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You must be another Twins FO apologist.  Look I hope Ryan turns out great.  But if all he throws is a fastball 75% of the time at an average speed of 91 mph he won't last.  Fleece the Rays?  Get serious!  

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Fleece, probably not, Rays realize they need to give up something to get something. Cruz is a great fit for Rays, fills a big need for them. They gave up Ryan, who looks for be possible mid to back of rotation starter and Strotman, who has not done much at St. Paul and was taking a roster spot for Rays and now Twins. And probably the biggest factor, Rays have plenty of pitching in the minors-could afford to give up someone. 

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They HAD to trade Cruz. I'm rough on this FO, but the trade seems fair and even promising. In fact, it's looking a lot better than the Berrios trade.

These things will take a lot longer to evaluate fairly, though. And I really hope Cruz helps Tampa to a World Series championship. I respect they way they build a winning team year after year based on player development with limited payroll.

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A pitcher whose sinker and changeup breaks down makes hitters swing and miss even at slower speeds.  A pitcher whose fastball rises as it comes into the zone may make a hitter miss in the same fashion, even at modest speeds for a fastball.  He will, though, need another pitch or two that makes hitters nervous so they can't sit on the fastball (which would make it even sneakier fast).  In my day, that is what they paid pitching coaches for.  We are supposed to have a good one; time for him to earn his money.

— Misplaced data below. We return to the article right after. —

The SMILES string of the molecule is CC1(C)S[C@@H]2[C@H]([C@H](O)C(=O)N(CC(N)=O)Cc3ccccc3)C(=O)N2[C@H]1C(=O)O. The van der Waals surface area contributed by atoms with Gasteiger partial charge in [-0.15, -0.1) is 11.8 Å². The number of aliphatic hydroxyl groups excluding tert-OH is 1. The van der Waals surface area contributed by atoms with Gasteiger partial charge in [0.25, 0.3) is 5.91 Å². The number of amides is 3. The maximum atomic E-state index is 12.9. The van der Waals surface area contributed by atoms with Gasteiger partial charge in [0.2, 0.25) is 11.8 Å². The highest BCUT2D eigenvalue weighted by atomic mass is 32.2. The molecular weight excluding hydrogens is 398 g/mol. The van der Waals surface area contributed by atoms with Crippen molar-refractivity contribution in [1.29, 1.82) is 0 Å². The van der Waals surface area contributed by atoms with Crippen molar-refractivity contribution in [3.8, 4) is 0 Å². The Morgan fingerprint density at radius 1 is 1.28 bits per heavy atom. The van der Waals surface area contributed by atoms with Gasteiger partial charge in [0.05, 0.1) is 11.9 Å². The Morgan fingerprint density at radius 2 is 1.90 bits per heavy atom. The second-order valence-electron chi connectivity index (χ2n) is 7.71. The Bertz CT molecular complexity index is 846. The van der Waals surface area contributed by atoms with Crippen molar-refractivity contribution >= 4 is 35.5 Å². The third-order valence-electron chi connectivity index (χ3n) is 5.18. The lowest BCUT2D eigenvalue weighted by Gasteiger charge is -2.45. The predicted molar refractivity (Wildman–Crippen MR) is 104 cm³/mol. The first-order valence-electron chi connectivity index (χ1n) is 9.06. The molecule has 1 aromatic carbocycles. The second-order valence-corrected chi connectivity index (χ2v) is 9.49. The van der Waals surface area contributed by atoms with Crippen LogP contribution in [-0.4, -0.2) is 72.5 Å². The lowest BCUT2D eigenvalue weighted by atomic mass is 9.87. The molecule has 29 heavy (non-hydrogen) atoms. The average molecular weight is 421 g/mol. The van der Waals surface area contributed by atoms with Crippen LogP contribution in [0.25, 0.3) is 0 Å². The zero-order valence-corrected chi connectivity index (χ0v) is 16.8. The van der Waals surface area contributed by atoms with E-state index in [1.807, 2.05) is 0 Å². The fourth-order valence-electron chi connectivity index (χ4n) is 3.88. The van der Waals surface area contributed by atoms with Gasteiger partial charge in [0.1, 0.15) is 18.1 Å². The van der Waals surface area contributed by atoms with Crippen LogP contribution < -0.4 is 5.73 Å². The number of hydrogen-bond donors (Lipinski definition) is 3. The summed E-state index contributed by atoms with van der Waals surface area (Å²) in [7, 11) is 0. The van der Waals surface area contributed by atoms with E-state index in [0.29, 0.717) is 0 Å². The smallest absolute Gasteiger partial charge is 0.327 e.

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18 hours ago, LastOnePicked said:

They HAD to trade Cruz. I'm rough on this FO, but the trade seems fair and even promising. In fact, it's looking a lot better than the Berrios trade.

That's the point. Having to deal Cruz, and having very few suitors, a return like Ryan should be seen as great. Martin and Woods-Richardson are no doubt a better return though, that's not close.

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I would love to see Cruz return for another encore with the Twins. But then, we have Donaldson at third and Sano at first and Garver catching. No room in the inn for Kirilloff at first and Miranda at third.


But if you look at Cruz as being that BIG bat off the bench, maybe playing 80-90 games, then okay, I guess. The Twins could do worse. Then they have Cruz back and also two pitchers who could do major league time.